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10940 : Reading Reality TV

Description: This course examines the cultural politics of reality television with a focus on how these wildly successful shows, often perceived as guilty pleasures, have in fact been responsible for mediating important conversations around issues of race, gender, and sexuality. This course is also a survey of reality tv, conceived simultaneously as an artifact and an archive of pop culture and mainstream politics. We will start with the “first” reality tv show An American Family, which aired in 1971, and examine the emergence of reality tv from genres of documentary and cinéma vérité (such as Andy Warhol’s Chelsea Girls, Grey Gardens, and Candid Camera). We will then analyze the advent of so-called unscripted television of the 1990s and early 2000s with special attention to shows like The Real World, Queer Eye, Laguna Beach: The Real O.C., Judge Judy, and The Apprentice. We will also consider more contemporary shows like Keeping Up with the Kardashians, RuPaul’s Drag Race, The Real Housewives, and 90 Day Fiancé. Student interest will factor into our selection. Above all, students will develop practical skills of research and methodology. In addition viewing shows and reading theorists of identity and media, students will craft individual research projects about specific shows throughout the term, culminating in a symposium. (1830-1940, Theory)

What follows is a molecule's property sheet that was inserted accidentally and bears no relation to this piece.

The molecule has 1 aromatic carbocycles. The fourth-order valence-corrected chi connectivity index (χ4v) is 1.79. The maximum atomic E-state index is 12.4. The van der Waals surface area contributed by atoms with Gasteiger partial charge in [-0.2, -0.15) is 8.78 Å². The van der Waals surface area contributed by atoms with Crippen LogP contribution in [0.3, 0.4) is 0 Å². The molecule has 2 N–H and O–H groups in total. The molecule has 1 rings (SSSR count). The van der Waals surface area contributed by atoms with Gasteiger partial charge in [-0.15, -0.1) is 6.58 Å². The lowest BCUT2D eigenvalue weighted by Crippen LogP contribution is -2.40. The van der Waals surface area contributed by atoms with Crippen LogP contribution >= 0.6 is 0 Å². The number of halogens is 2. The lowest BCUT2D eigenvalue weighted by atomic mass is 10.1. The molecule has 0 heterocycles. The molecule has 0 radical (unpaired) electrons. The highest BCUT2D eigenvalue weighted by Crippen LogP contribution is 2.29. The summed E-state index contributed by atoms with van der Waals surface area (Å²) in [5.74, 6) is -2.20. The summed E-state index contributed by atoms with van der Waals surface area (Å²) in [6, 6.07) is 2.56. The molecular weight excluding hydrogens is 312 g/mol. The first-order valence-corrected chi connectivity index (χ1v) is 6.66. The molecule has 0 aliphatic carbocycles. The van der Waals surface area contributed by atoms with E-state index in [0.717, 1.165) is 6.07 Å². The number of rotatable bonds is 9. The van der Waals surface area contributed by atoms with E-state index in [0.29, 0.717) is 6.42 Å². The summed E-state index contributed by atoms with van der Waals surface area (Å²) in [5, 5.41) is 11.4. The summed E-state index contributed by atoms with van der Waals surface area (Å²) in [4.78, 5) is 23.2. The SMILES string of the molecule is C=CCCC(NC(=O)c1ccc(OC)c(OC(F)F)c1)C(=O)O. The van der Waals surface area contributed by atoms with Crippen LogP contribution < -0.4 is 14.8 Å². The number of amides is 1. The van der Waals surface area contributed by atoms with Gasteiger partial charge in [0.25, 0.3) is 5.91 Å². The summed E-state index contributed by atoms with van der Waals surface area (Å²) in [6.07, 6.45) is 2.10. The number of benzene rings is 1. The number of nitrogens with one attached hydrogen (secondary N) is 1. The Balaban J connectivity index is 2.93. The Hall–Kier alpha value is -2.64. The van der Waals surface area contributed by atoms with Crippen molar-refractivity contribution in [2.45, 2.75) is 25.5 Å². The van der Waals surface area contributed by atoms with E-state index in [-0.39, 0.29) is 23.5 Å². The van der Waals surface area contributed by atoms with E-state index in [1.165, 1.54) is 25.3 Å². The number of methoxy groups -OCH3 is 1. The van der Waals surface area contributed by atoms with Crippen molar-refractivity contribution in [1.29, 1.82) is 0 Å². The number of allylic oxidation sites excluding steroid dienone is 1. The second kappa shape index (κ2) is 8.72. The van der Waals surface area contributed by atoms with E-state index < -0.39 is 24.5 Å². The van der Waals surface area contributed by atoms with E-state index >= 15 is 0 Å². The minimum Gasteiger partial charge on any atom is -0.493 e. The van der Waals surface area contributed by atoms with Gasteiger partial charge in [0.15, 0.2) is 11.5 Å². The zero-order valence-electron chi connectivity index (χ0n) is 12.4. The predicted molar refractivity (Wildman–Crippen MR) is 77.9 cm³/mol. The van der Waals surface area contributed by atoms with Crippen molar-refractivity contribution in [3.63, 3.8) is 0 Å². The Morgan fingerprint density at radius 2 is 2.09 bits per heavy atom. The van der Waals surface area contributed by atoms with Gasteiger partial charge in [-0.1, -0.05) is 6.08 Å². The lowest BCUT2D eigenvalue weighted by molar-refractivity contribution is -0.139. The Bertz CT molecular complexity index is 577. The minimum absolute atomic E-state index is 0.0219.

Instructor(s): Brandon Truett

Offered: Spring 2022

Category: Theory

Cluster(s): Digital Moving Image